Legislature(1995 - 1996)
03/08/1995 09:07 AM HES
* first hearing in first committee of referral
= bill was previously heard/scheduled
= bill was previously heard/scheduled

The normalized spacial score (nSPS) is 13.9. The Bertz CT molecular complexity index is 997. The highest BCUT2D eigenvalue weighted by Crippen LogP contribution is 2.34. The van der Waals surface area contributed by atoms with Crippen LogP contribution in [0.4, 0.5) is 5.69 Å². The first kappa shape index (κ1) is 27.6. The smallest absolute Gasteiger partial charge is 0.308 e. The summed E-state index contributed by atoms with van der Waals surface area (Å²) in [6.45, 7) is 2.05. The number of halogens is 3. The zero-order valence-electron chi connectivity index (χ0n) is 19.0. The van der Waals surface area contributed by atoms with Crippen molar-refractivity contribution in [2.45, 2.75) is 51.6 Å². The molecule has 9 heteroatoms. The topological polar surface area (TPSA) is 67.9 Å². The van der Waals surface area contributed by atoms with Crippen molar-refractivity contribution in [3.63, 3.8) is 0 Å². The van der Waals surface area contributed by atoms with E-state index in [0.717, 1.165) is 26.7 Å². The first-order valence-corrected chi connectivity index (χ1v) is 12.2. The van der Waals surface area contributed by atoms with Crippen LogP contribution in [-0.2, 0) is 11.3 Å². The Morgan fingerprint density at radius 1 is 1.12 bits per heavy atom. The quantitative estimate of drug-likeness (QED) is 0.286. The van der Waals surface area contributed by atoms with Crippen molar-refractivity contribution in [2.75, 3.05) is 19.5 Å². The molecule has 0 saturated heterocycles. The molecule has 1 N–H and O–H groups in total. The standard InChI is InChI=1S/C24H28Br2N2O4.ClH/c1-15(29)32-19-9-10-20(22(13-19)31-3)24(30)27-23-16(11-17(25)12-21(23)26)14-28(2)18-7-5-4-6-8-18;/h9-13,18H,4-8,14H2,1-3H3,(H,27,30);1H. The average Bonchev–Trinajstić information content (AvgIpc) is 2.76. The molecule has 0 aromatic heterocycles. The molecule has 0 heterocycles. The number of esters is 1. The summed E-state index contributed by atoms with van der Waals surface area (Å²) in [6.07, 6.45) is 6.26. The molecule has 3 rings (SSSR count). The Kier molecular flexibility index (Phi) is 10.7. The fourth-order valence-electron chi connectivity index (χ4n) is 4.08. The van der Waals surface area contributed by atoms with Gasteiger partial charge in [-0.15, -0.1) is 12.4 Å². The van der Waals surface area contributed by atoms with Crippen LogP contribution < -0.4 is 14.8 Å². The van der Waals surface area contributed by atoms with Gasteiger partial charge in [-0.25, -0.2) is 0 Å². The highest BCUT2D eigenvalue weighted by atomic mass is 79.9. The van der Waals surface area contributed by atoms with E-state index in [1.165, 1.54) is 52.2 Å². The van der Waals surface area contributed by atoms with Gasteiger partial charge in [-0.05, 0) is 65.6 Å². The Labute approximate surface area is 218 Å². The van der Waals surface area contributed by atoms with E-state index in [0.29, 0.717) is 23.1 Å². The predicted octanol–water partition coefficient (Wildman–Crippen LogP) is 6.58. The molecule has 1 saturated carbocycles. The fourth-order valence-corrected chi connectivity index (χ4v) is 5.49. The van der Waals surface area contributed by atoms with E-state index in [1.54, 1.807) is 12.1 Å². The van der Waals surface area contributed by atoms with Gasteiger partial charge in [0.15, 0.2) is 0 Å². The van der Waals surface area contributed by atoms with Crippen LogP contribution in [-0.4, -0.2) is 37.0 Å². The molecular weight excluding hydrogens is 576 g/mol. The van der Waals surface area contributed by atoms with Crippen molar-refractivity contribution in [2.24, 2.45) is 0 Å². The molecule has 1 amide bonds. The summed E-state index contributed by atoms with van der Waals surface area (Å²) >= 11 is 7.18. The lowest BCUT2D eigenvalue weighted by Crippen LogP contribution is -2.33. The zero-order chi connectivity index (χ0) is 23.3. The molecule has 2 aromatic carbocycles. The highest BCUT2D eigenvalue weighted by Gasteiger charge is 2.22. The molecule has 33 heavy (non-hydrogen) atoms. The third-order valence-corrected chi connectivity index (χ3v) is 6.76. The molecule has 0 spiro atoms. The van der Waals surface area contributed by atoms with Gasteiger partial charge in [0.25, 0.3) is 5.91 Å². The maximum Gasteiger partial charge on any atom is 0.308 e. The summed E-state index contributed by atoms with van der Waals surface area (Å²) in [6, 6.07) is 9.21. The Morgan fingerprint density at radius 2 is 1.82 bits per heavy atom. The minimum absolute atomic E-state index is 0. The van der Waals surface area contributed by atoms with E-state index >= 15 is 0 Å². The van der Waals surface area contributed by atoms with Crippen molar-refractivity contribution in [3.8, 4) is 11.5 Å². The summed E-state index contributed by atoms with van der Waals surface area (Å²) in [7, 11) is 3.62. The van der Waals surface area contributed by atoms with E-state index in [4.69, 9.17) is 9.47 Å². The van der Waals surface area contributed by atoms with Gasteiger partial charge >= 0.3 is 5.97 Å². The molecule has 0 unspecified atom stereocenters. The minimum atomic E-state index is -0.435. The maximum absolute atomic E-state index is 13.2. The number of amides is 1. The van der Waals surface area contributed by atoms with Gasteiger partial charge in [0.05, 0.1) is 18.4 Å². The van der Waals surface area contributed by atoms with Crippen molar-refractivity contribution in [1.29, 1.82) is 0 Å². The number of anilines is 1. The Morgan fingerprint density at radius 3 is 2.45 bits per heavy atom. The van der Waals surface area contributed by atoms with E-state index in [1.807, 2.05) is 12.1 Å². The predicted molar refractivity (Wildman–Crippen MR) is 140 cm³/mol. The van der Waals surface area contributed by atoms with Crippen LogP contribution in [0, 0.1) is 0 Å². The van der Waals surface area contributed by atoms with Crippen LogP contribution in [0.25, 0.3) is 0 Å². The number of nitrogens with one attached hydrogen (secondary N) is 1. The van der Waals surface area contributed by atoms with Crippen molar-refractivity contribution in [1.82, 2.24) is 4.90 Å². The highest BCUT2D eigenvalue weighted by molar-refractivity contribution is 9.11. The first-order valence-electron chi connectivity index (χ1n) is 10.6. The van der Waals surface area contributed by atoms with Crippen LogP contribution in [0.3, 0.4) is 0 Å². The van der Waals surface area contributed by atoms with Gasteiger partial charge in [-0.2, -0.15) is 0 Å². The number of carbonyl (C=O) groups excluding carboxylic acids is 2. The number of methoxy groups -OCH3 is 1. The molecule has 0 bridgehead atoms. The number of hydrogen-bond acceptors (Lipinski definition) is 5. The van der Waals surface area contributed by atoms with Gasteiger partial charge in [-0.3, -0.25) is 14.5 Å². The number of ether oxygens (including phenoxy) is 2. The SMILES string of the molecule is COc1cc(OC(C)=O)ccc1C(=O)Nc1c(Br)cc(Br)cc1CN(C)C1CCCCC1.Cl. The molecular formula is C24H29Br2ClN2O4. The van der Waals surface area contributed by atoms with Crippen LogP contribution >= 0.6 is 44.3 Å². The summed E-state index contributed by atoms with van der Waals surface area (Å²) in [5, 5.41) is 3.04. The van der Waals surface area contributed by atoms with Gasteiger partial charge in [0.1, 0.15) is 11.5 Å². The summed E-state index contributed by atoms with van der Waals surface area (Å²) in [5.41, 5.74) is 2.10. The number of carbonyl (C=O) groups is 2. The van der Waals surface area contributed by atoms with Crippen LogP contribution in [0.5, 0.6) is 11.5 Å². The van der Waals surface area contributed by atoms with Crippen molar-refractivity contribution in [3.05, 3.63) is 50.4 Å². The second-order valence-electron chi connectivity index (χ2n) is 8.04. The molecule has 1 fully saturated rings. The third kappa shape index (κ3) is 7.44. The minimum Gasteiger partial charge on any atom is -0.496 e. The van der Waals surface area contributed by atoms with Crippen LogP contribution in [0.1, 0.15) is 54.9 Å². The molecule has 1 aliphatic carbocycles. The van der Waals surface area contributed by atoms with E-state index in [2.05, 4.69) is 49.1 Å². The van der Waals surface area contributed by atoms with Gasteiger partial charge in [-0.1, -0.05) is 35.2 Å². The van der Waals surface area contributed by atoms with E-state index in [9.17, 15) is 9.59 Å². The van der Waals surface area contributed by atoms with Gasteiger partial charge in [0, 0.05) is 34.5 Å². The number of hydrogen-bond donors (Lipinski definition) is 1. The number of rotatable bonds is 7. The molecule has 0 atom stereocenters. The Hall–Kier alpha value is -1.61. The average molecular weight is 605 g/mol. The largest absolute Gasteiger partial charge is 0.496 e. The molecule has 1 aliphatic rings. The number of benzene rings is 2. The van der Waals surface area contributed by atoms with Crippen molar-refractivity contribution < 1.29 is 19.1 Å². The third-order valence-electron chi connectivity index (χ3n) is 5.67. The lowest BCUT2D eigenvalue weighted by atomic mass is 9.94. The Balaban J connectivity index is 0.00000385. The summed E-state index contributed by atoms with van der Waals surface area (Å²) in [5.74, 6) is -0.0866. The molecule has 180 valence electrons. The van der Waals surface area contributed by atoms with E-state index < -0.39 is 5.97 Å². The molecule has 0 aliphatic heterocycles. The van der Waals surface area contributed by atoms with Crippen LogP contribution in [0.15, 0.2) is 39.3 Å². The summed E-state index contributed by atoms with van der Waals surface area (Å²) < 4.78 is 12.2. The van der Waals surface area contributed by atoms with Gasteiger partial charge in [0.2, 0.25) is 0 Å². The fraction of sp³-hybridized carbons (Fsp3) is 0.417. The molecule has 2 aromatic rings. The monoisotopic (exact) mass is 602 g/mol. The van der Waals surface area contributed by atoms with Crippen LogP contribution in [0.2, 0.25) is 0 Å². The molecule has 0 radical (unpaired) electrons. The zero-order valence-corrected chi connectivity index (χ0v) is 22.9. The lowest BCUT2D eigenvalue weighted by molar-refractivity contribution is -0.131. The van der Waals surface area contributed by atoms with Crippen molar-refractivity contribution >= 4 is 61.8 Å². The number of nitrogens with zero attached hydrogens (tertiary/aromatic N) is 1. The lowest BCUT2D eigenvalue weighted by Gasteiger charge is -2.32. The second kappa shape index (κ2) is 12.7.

SHES - 3/8/95 SB 91 CRIMINAL TRANSMISSION OF HIV Number 350 CHAIRMAN GREEN introduced SB 91 as the next order of business before the committee. JOE AMBROSE, staff to Senator Taylor, explained that the goal of SB 91 was to put Alaska in a proactive position with regard to individuals who knowingly put others at risk to HIV infection. SB 91 intends to be preventative, punitive, and render a criminal rather than moral judgement. As of December 31, 1994, 272 Alaskans have been confirmed to have AIDS, of those 152 have died. He noted that the Epidemiology Section of the Division of Public Health reports that 540 Alaskans, only those who voluntarily tested through the state section of laboratories, have tested positive for HIV infection as of December 31, 1994. The rate of infection in Alaska is growing. Mr. Ambrose pointed out that under current state law, someone who intentionally attempts to kill another by infecting them with the AIDS virus can be charged with attempted first degree murder. What happens when an individual does not intend to kill with this virus, but puts others at risk? He stated that in 1990 the attorney general suggested that a person who puts others at risk with the AIDS virus could be prosecuted for reckless endangerment. Reckless endangerment is a Class A misdemeanor which prohibits reckless conduct that creates substantial risk to serious physical injury; most would view becoming infected with HIV as more than a serious physical injury. Mr. Ambrose stated that 26 other states have adopted specific laws regarding knowingly transmitting or exposing another to HIV infection. SB 91 creates the crime of criminal transmission of HIV and covers actions and conduct known to transmit the disease. The bill also provides an affirmative defense when an exposed individual knows beforehand that the action could result in infection. He said that SB 91 is not intended to punish those who have HIV; the bill intends to protect others who may be unknowingly exposed to the virus. An Illinois Statute that has been in place since 1989 is the basis for SB 91. He informed the committee that this statute has been upheld in the Illinois court system; the bill has been upheld as constitutional. Mr. Ambrose discussed the concern that SB 91 would discourage testing of HIV. He said that HIV/AIDS tests have been increasing in Illinois since this statute has been in place. Mr. Ambrose said that the suggestions Dr. Nakamura would offer regarding the transmission of the virus to unborn children did not pose a problem for Senator Taylor. He recognized that SB 91 may encourage some individuals to avoid being tested in order to alleviate the possibility of criminal prosecution; if the other involved party knows such information then there can be a consensual choice. SB 91 addressed intimate contact, blood transfusions, organ and tissue donations, and drug paraphernalia. SB 91 should encourage safe sex practices rather than discourage testing. Number 423 BARBARA BRINK, Deputy Director of the Alaska Public Defender Agency, informed the committee that she had been a public defender in Alaska for 12 1/2 years. The Alaska Public Defender Agency expressed concern with the broad language of SB 91. The prohibited behavior should be clearly specified in order that the average individual knows exactly what actions are prohibited and are criminal. SB 91 does not provide due process notice. She pointed out that much of what is prohibited is sexual contact which is defined very broadly; there is much debate as to conduct that results in the transmission of HIV. SB 91 would criminalize behaviors that she felt were not intended to be criminalized such as the transfer of HIV from a mother to a fetus. The criminalization of voluntary blood and organ donations seems unnecessary since the medical profession already does routine screening procedures for HIV. Ms. Brink pointed out that SB 91 shifts the burden of proof to the person accused of the crime; normally, the constitution provides that the state must prove someone guilty to the jury beyond a reasonable doubt. She stated that the intent of SB 91 was good; every effort to discourage the transmission of HIV is a positive step. Using criminal law in order to contain a communicable disease does not seem appropriate. She felt that SB 91 would discourage testing. The fact that testing has increased in Illinois since they enacted similar legislation proves nothing; testing across the nation has increased as the number of HIV infections and AIDS has increased. She posed the example of when the state became involved with crack babies. Mothers did not seek medical care that was needed for themselves and their babies due to the criminal consequences of having a crack baby; they would lose their baby and have criminal penalties. Ms. Brink stressed the need to encourage voluntary testing and behavior modification which SB 91 does not achieve. She explained that the moral issues attached to AIDS have created discrimination against people with AIDS. This discrimination poses a barrier to those with the disease and the punitive efforts in SB 91 would further that barrier while making preventative measures more difficult to achieve. She emphasized that there are other serious health care concerns in Alaska besides HIV/AIDS such as tuberculosis and hepatitis. Other health care issues do not place criminal repercussions on the disease in order to stop the spread. There are better manners in which to promote public health. Ms. Brink explained that, as a practicing criminal defense attorney, there are currently laws in Alaska that punish and isolate persons who deliberately, intentionally, or recklessly infect others. She informed the committee of various existing laws one of which would prosecute a person for attempted murder if they intentionally transmit the disease. In conclusion, Ms. Brink urged that SB 91 not be passed in order that the criminal justice system be left untouched in regards to this public health concern. Number 499 SENATOR ELLIS inquired as to the difficulty in proving the infected person's knowledge of their disease; are medical records confidential under all circumstances in a legal proceeding? How would the state prove that an individual knew their HIV status? BARBARA BRINK explained that there are numerous federal and state regulations, as well as rules of evidence and procedure which effect the confidentiality of medical records. Many persons who receive testing not only have confidential testing, but also anonymous testing. There would be no way to identify people who were anonymously tested. Anonymous testing is used in order to prevent the misuse of confidential medical records. SENATOR SALO asked Ms. Brink how a trial would proceed under current law regarding the intentional transmission of the disease as opposed to under SB 91. BARBARA BRINK explained that under current law in Alaska when a person is charged with an intentional crime, the State of Alaska must prove that person's intention beyond a reasonable doubt. Under SB 91, the defense would have to prove that the infection was not intentional because the other person knew of the infection and consented to the conduct; the defense would assume various obligations in order to prove his case to the jury. Number 544 RANDALL BURNS, Executive Director of the Alaska Civil Liberties Union (ACLU), noted that a position paper had been sent to the committee. He expressed concern that there would be an invasion of privacy in order for the state to prove intentional transmission. The case would be the word of two opposing individuals. He reiterated the concerns with the court being able to gather sufficient facts that a person knowingly transmitted the disease. He restated the point that existing law already provides a mechanism to bring claims against such persons as SB 91 addresses. The most serious repercussion of SB 91 would be the possibility of discouraging testing by criminalizing the transmission of the disease. He stated that ACLU was opposed to SB 91. DR. PETER NAKAMURA, Division of Public Health in the Department of Health & Social Services, reiterated that SB 91 does not significantly increase the ability to prosecute persons who knowingly expose others to HIV beyond current law. He too pointed out that SB 91 could discourage testing in order for persons to be precluded from prosecution under this law. Criminalization of HIV exposure could undermine the prevention strategy which encourages testing of those at high risk. TAPE 95-11, SIDE B Number 587 DR. NAKAMURA addressed concerns that SB 91 could discourage high risk women from HIV testing and discourage HIV positive women from receiving prenatal care. There is no way to measure the impact of SB 91 with regards to the possibility of decreasing testing. He assumed that SB 91 would attempt to effect those engaging in high risk behaviors, however, the majority of persons infected with HIV are responsible citizens and would not be in the high risk category. Dr. Nakamura stated that if SB 91 were pursued, he would suggest the following amendment: page 1, line 9, add "voluntary" before "engages" and after "person" add "without the reasonable use of prophylactic measures designed to minimize the risk of transmission of sexually transmitted disease." SENATOR ELLIS asked if the amendments Dr. Nakamura would be suggesting were in writing. CHAIRMAN GREEN explained that she intended to have the written amendments at the March 10, 1995 meeting. DR. NAKAMURA offered another possible amendment on page 1, line 12, after "another" add the following language, "excluding perinatal transmission." SENATOR SALO inquired as to the position of the Department of Health & Social Services. DR. NAKAMURA stated the department's opposition to SB 91. SENATOR LEMAN asked what are the "reasonable prophylactic measures designed to minimize the transmission of sexually transmitted disease" and what are the percentages with such measures. DR. NAKAMURA pointed out that with the use of condoms, the possibility of transmission would be reduced to approximately 1 to 10,000. DEBORAH VANDRUFF, Director of Stop AIDS, reiterated the concern that SB 91 would discourage HIV testing. Currently three quarters of the Alaskan population have not been tested for HIV. Number 535 RITA DE SOUZA, Executive Director of Alaskans Living with HIV, informed the committee that this is a state-wide agency which does prevention education and advocacy services on behalf of persons infected with HIV and AIDS and their family and friends. She applauded the common sense approach of the previous witnesses. She indicated that SB 91 would not encourage testing. This epidemic has been in progress for 14 years. She mentioned the notion of contributory negligence which means that engaging in high risk behavior without some protection indicates that the newly infected person has been negligent in their own infection. Ms. De Souza read the letter that she intended to send to newspapers across the state. In the letter, she said that SB 91 was counter productive in combating HIV disease. She did not understand why existing statutes such as assault, sexual assault, rape and attempted murder were not sufficient. Why not include other sexually transmitted and communicable diseases in with the criminalization of HIV; why is HIV being singled out? She expressed concern that SB 91 would discourage testing for HIV. The World Health Organization states that 90 percent of those infected with HIV do not know they have the disease. She indicated that testing would not work unless it was confidential or anonymous; people desiring testing may need to be warned of the possibility of becoming liable for the transmission of HIV under SB 91. Measures such as SB 91 have been defeated in the lower 48 because such legislation would leave people fearful of being tested and the disease would be driven underground where it would continue to spread. Ms. De Souza felt that legislative concerns regarding HIV could be better addressed through education prevention. She expressed disillusionment that last year's Senate killed the healthy student bill. She pointed out that the state-wide survey done by the Epidemiology Section every two years for the past six years has expressed the need to teach HIV education in public schools; 96 percent of those polled said that children should be taught how to protect themselves. SB 91 would address the rare case in which an individual would purposely transmit HIV to another. Comprehensive HIV education to teens and adolescents would save young lives; they are the fastest growing group of those contracting HIV, according to the CDC. Number 479 SENATOR LEMAN said that he was glad to meet Ms. De Souza. He indicated that Ms. De Souza had made a number of comments in the letter that she read that were not true. He suggested that Ms. De Souza review the record in order to find the truth. In regard to the mandatory sex education bill, sex education was already being done so why mandate what was being practiced? He discussed the amendment that he had offered on past legislation. He too wanted positive measures to end the spread of HIV and he too wanted to educate the public about HIV. He said that Ms. De Souza was doing an injustice when she distorted his efforts. CHAIRMAN GREEN indicated the need to begin the presentation by the Division of Public Assistance. RITA DE SOUZA expressed the need to talk with Senator Leman. She pointed out that her facts came from the CDC, the World Health Organization, and the Epidemiology Section of the Alaskan Department of Health & Social Services. She informed the committee of a poll of parents by the Department of Education which found that 52 percent of parents said that their children were receiving sex education as opposed to the 100 percent that Senator Leman suggested. SENATOR ELLIS requested that SB 91 be held until next week because he would be unable to attend Friday's meeting due to state and personal business. He indicated that he had questions for the sponsor. He hoped that this committee would spend more time on SB 91. SENATOR SALO made the same request.